We’re now thirteen months into the Conspirituality Podcast project, and my co-hosts and I have done several dozen interviews with journalists and podcasters about the landscape of “converging right-wing conspiracy theories and faux-progressive wellness utopianism.”
Most interviews explore the basic themes:
- How easy it is for conspiracism to hijack spiritual impulses in a global economy with little connection to the groundedness of religious cultures.
- The weird history of New Age and far right overlaps.
- How depoliticized neoliberal self-care consumerism has made yoga and wellness people vulnerable to manipulative ideologies.
- How social media gamification has made conspirituality content irresistible to influencers who are always trolling for flashy new material.
- How conspirituality influencers regularly use cultic techniques —already rife in their industries — such as isolation from family, and the promotion of disorganized attachment.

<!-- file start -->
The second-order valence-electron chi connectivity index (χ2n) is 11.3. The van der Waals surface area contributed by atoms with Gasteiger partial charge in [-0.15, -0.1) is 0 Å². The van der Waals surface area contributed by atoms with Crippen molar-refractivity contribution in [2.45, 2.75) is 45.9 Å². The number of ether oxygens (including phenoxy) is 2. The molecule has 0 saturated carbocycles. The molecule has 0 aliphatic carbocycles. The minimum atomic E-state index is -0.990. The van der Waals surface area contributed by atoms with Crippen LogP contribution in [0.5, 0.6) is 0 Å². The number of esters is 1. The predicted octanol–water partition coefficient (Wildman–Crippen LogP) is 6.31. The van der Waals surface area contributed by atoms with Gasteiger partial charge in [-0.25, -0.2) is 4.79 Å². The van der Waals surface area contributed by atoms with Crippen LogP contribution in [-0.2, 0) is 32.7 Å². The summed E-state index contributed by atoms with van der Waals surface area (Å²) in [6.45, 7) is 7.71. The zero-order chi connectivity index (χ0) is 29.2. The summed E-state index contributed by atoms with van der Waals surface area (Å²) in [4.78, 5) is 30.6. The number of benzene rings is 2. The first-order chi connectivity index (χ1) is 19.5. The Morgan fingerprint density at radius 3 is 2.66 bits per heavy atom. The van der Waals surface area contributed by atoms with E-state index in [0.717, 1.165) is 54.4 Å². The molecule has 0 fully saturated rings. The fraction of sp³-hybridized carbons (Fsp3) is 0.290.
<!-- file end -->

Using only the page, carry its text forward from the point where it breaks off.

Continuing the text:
All of this takes about an hour to unpack. But at the 45-minute mark, the good journalist will bend towards the most important questions:
Where do we go from here? How can people interested in yoga and wellness protect themselves from insane fever dreams?
I can always feel these questions coming, and I dread them, because there are no simple answers. But as I rambled my way through some guesses during the last interview I did, something began to take shape:
If there is hope for the yoga and wellness worlds being able to develop stronger defences against conspiracism, disinformation, and disaster spirituality, it may lie in those sectors that are doing good-faith work to engage with evidence-based medicine and scholarship, moving towards regulation and legitimacy that will allow them to integrate with public health.
There will always be arguments about whether practices like Naturopathic Medicine, Traditional Chinese Medicine, Ayurveda, and…